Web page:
Exceptional women of power
Carol Blessing

the work of Alexandra Walsham and Robert Healey. 2 This chapter will probe further the pairing of Elizabeth with Deborah the Judge, the Bible figure most often used to describe Elizabeth’s gynecocracy, to view the cultural constructs of the Hebrew woman who stood in both political and religious authority within Scriptures, and to link those constructions to the era’s representations of the English

in Goddesses and Queens
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From Republic to Restoration
Janet Clare

especially apparent in the regions. In his examination of the abortive ‘Northern Rebellion’ of 1663, Marshall illustrates the deep roots of nonconformity, particularly among Baptist congregations, in pockets of the North-​East and the resistance of nonconformists to persecution by the established Church of Durham and Yorkshire. The years of civil war and republican experiment had led to a ferment of political and religious ideas articulated in an expanded public sphere of popular print culture, lay preaching, widening participation in sectarian debate and, consequently

in From Republic to Restoration
The Authorized Version and the Book of Common Prayer at the Restoration
David Bagchi

more fateful one which took place at the Restoration, and which had a not dissimilar outcome. The Bible translation commissioned by King James VI and I was not universally acclaimed in its early years; but it was one aspect of religious life in England which remained largely unscathed by the upheavals of the Civil War and the Interregnum. More than that, by 1661 it had achieved such widespread acceptance across all religious factions that both Independents and the heirs of Laudian Anglo-​Catholicism demanded its official restoration. Having seen off its only real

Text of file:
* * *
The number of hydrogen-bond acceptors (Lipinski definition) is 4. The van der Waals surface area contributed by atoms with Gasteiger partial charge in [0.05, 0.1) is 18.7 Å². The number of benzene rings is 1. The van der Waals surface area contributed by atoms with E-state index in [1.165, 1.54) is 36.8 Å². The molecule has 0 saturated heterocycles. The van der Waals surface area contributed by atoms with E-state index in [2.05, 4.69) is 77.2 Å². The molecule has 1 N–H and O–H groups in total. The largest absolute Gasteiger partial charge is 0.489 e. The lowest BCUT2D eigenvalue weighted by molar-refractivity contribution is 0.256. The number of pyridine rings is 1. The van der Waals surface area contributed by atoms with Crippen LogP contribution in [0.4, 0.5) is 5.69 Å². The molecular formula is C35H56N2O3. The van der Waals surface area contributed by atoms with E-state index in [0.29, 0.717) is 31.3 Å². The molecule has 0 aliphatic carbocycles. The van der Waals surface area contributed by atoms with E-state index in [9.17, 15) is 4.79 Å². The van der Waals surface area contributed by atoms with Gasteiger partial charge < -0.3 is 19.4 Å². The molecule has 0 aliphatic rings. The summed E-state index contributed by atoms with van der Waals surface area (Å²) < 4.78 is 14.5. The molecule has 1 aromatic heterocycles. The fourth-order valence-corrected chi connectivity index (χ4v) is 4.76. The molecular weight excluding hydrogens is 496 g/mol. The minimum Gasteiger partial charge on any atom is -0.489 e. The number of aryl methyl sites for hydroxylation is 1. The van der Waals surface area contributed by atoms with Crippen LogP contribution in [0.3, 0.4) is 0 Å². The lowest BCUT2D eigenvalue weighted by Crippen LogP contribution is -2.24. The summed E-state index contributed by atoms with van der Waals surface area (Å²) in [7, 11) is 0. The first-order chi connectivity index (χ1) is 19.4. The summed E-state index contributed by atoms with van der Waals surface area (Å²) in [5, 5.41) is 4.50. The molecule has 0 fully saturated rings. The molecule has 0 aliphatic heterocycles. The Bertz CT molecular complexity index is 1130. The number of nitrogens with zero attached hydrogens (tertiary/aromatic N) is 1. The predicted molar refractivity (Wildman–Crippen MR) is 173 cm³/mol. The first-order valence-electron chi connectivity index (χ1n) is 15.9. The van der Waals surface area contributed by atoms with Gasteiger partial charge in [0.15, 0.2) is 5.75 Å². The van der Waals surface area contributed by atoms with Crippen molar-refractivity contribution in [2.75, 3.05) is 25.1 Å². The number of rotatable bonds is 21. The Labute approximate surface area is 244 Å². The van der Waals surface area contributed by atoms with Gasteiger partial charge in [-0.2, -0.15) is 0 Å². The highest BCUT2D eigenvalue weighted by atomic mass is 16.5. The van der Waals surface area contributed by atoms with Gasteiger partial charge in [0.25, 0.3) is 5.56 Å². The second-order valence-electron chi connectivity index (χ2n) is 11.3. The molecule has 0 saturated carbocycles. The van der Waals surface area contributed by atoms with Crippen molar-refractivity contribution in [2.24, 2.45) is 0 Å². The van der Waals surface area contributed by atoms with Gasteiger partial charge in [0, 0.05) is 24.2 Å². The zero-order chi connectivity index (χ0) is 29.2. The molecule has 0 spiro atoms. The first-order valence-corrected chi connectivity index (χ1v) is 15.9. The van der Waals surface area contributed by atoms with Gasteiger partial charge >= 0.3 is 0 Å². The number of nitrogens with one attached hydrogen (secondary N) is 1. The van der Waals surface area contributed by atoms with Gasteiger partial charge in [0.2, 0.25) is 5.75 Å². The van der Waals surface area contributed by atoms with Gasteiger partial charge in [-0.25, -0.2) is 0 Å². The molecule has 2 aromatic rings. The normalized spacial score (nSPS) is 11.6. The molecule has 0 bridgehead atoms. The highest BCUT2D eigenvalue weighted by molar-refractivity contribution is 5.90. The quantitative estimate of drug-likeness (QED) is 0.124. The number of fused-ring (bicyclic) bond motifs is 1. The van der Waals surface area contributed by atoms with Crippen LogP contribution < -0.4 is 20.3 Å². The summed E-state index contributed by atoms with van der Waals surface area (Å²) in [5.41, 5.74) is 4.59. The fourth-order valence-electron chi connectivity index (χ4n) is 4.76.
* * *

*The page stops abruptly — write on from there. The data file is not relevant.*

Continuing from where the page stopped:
in From Republic to Restoration
Margret Fetzer

-Navarro, 2003; Doerksen, 2004: 165; Strier, 1996: 107). The speaker’s devout reaction implicitly confirms the bells’ usefulness, for ‘We cannot, wee cannot, O my God, take in too many helps for religious duties’ (Devotions 84). Earlier on, the speaker valued the bells even as highly as the sermon: ‘And this continuing of ringing after his entring, is to bring him to mee in the application. Where I lie, I could heare the Psalme, and did joine with the Congregation in it; but I could not heare the Sermon, and these latter bells are a repetition Sermon to mee’ (Devotions 84

in John Donne’s Performances
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Reframing drama, 1649– 65
Janet Clare

be hanged, drawn and quartered. The play mockingly alludes to Harrison’s promise on the scaffold –​recorded by Pepys, who witnessed the execution –​that he would return to judge them that judged him.48 Cutter promises to declare his prophetic vision to the ‘Congregation of the Lovely in Coleman-​street’ (III.xii) and Tabitha similarly urges him to pronounce ‘before the Congregation of the Spotless in Coleman-​Street’ (IV.v). Coleman Street was the hub of London’s religious radicalism, particularly Quakerism and the Fifth Monarchism of Harrison, as well as Cowley

in From Republic to Restoration